Oyster Boy Review 13  
  Summer 2001
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'Once in Vermont' by Bob Arnold

M. A. Roberts

Bob Arnold builds stone walls. He also builds poems that will last for generations and as natural as stones working together. Edwin Muir once remarked that modern poetry is not read by "the people," because it no longer tells a story. "The people" should reconsider. In fact, I'm going to ask my local hardware store to make this book a permanent fixture at the front counter.

Once in Vermont is the enduring story of Arnold's life. The book moves from short meditations on family and environment, to longer, more narrative poems about country folk. Arnold then returns to his beginnings with a series of condensed meditations. By the time I finished the book, I felt I had visited with Arnold, his family, and his community.

The shorter poems stun—brisk mornings or radiant dusks, bringing fresh vision to daily events, precisely measured with condensed, turning lines. "Sun Up" opens Once in Vermont:

I get up with
The birds who
Get up with me

Delicate repetition. The poem sticks in the ear. Notice how the third line inverts the first. The difference is grammatical and reveals that "doers" ("I") are also "receivers"("me"). The poem realizes that no one meets the day alone, that the natural world rises just like the human world. The epiphany comforts, especially those who live close to the cycles of nature, as Arnold does.

I've long been a student of line-breakers, asking why poets are compelled to cut one word and not another. At times, I find no method; at others, it's clear. Arnold falls into the latter. I like the way the end-words of each line achieve a fluid rhythm. Go ahead, say them: with, who, me; with who me. The hardest sound appears first; the owl-ish sound second; the softest, quietest third. With who me. Bird-like, isn't it?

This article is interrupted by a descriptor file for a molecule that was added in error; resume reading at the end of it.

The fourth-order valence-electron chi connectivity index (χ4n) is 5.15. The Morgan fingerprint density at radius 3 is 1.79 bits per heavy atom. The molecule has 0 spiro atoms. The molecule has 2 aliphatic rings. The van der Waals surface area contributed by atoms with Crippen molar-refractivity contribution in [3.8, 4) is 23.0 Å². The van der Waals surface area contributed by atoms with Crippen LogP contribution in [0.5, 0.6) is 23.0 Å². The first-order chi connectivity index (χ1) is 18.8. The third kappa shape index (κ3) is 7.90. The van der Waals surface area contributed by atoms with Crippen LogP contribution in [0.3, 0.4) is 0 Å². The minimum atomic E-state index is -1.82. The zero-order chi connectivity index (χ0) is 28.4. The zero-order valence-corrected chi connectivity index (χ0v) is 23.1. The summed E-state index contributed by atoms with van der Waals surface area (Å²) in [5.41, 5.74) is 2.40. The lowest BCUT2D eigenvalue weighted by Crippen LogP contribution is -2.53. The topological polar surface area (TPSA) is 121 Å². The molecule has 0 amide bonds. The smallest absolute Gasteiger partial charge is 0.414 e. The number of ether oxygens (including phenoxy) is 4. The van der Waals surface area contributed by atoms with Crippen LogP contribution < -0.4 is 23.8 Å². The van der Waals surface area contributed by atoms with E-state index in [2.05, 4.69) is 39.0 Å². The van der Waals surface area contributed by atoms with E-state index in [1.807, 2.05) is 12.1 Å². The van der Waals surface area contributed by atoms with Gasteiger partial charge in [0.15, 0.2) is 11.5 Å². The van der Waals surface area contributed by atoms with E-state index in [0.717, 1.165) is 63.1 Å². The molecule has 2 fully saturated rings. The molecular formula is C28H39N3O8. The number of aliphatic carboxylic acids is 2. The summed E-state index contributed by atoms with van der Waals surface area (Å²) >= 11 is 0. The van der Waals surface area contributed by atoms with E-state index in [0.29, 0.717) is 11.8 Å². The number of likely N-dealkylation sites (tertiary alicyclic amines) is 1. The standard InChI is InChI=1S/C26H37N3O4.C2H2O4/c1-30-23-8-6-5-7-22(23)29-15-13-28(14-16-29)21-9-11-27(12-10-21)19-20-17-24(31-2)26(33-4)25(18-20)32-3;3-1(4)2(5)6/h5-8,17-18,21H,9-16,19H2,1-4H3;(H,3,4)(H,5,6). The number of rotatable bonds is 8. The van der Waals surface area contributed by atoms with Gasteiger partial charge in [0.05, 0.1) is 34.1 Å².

An overly deliberate poet might have approached this expression more concretely, naming the birds, or describing bare feet on cool floors. But Arnold abstains from details, leaving us our own potent imaginations. Arnold evokes quiet, morning feet on creaking floors; he achieves the auditory mix of dawning songbirds—not with immediate images, but with intimacy of melody and rhythm.

A good chunk of the book is given over to meeting people: "Local [deer] Killers"; Manny, a hard-line country woman suspected of "beating the kids"; Tom Newall, a 90 year old who "boiled 400 gallons / Of maple syrup last year"; the town "Son of a Bitch" who would "bitch at you, bitch at me, / Give him a topic / weather, taxes, / School budget, road maintenance, local / Politics"; and even Arnold and his "Reputation." These stories describe how people get along and misunderstand each other and, ultimately, how they can't live without each other. But Arnold is not merely introducing us to the town-folks and their uniqueness. He shows us a vanishing community, a small town turning mid-size, houses every "1,000 feet", and woods increasingly subject to clear-cutting. This is community dealing with a rapid change.

Arnold's work is steeped in the speech rhythms that I grew up with in Southern Appalachia. Although Arnold's characters hail from his home state Vermont, the accent of my grandfathers and neighbors is "pert-near" the same. This rhythmic, speech-oriented language sustains many of the poems in Once in Vermont. He doesn't polish the phrases or clauses; they sound as common as John Smith. A poem called "Neighbor" begins: "They said it was a heart / Attack but it weren't no / Heart attack even though / We all seen the Rescue van." The nonstandard speech and neglected punctuation give this poem its appealing flavor. Even the poems that are not monologues carry a similar rhythm.

Arnold works under the Wordsworthian banner, using "the real language of men." His poems prove how effective a book can be when manner matches matter, form connects content. He knows his tools and built a book to live in. Once in Vermont is solid, dividing, strong, affirming, like a stone wall.